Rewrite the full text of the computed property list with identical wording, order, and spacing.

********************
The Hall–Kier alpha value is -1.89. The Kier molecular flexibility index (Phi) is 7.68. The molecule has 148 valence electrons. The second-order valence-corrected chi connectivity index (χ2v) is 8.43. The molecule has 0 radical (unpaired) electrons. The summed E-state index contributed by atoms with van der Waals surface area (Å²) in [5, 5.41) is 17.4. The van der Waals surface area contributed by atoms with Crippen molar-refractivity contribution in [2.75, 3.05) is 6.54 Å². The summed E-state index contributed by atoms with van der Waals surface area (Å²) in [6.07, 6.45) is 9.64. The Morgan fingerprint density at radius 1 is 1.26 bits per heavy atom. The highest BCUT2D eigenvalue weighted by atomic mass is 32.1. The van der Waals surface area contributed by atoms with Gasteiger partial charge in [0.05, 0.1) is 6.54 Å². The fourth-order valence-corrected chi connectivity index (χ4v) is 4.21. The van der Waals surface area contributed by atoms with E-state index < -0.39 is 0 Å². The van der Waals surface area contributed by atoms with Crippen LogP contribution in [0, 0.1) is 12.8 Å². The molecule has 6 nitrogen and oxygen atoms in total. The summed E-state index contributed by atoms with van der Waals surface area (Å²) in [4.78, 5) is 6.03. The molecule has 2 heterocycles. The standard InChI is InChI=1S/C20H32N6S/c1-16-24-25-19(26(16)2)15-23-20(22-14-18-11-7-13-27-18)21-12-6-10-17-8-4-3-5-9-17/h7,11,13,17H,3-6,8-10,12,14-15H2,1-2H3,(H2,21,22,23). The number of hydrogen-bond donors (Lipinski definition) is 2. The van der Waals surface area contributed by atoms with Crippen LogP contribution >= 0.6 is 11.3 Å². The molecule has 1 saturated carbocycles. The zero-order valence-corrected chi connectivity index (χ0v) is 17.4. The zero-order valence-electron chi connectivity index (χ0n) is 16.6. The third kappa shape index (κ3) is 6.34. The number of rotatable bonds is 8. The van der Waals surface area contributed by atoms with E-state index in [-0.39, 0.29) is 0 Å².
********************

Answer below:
The Hall–Kier alpha value is -1.89. The Kier molecular flexibility index (Phi) is 7.68. The molecule has 148 valence electrons. The second-order valence-corrected chi connectivity index (χ2v) is 8.43. The molecule has 0 radical (unpaired) electrons. The summed E-state index contributed by atoms with van der Waals surface area (Å²) in [5, 5.41) is 17.4. The van der Waals surface area contributed by atoms with Crippen molar-refractivity contribution in [2.75, 3.05) is 6.54 Å². The summed E-state index contributed by atoms with van der Waals surface area (Å²) in [6.07, 6.45) is 9.64. The Morgan fingerprint density at radius 1 is 1.26 bits per heavy atom. The highest BCUT2D eigenvalue weighted by atomic mass is 32.1. The van der Waals surface area contributed by atoms with Gasteiger partial charge in [0.05, 0.1) is 6.54 Å². The fourth-order valence-corrected chi connectivity index (χ4v) is 4.21. The van der Waals surface area contributed by atoms with E-state index < -0.39 is 0 Å². The van der Waals surface area contributed by atoms with Crippen LogP contribution in [0, 0.1) is 12.8 Å². The molecule has 6 nitrogen and oxygen atoms in total. The summed E-state index contributed by atoms with van der Waals surface area (Å²) in [4.78, 5) is 6.03. The molecule has 2 heterocycles. The standard InChI is InChI=1S/C20H32N6S/c1-16-24-25-19(26(16)2)15-23-20(22-14-18-11-7-13-27-18)21-12-6-10-17-8-4-3-5-9-17/h7,11,13,17H,3-6,8-10,12,14-15H2,1-2H3,(H2,21,22,23). The number of hydrogen-bond donors (Lipinski definition) is 2. The van der Waals surface area contributed by atoms with Crippen LogP contribution >= 0.6 is 11.3 Å². The molecule has 1 saturated carbocycles. The zero-order valence-corrected chi connectivity index (χ0v) is 17.4. The zero-order valence-electron chi connectivity index (χ0n) is 16.6. The third kappa shape index (κ3) is 6.34. The number of rotatable bonds is 8. The van der Waals surface area contributed by atoms with E-state index in [-0.39, 0.29) is 0 Å².